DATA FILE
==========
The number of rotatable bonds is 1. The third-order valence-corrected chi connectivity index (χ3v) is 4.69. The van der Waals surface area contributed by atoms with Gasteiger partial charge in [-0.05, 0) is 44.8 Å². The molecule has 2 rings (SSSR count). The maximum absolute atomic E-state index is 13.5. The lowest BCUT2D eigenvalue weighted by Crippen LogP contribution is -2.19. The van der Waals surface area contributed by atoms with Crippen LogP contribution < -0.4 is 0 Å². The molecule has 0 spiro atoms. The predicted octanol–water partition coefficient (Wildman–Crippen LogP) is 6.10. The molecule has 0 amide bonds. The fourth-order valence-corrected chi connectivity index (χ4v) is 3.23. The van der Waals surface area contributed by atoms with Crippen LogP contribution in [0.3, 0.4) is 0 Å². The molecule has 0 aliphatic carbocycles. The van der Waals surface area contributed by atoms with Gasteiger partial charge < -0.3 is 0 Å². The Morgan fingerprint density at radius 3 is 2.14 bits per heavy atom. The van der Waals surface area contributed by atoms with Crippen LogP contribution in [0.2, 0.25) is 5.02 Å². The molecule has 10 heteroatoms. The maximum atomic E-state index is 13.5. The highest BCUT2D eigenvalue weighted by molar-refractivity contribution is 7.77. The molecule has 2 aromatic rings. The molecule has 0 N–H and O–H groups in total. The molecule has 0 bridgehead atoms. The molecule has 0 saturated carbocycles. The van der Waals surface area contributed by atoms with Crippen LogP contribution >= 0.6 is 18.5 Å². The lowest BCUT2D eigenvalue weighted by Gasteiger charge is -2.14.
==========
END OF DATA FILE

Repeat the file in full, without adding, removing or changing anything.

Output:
The number of rotatable bonds is 1. The third-order valence-corrected chi connectivity index (χ3v) is 4.69. The van der Waals surface area contributed by atoms with Gasteiger partial charge in [-0.05, 0) is 44.8 Å². The molecule has 2 rings (SSSR count). The maximum absolute atomic E-state index is 13.5. The lowest BCUT2D eigenvalue weighted by Crippen LogP contribution is -2.19. The van der Waals surface area contributed by atoms with Crippen LogP contribution < -0.4 is 0 Å². The molecule has 0 spiro atoms. The predicted octanol–water partition coefficient (Wildman–Crippen LogP) is 6.10. The molecule has 0 amide bonds. The fourth-order valence-corrected chi connectivity index (χ4v) is 3.23. The van der Waals surface area contributed by atoms with Crippen LogP contribution in [0.3, 0.4) is 0 Å². The molecule has 0 aliphatic carbocycles. The van der Waals surface area contributed by atoms with Gasteiger partial charge < -0.3 is 0 Å². The Morgan fingerprint density at radius 3 is 2.14 bits per heavy atom. The van der Waals surface area contributed by atoms with Crippen LogP contribution in [0.2, 0.25) is 5.02 Å². The molecule has 10 heteroatoms. The maximum atomic E-state index is 13.5. The highest BCUT2D eigenvalue weighted by molar-refractivity contribution is 7.77. The molecule has 2 aromatic rings. The molecule has 0 N–H and O–H groups in total. The molecule has 0 bridgehead atoms. The molecule has 0 saturated carbocycles. The van der Waals surface area contributed by atoms with Crippen LogP contribution >= 0.6 is 18.5 Å². The lowest BCUT2D eigenvalue weighted by Gasteiger charge is -2.14.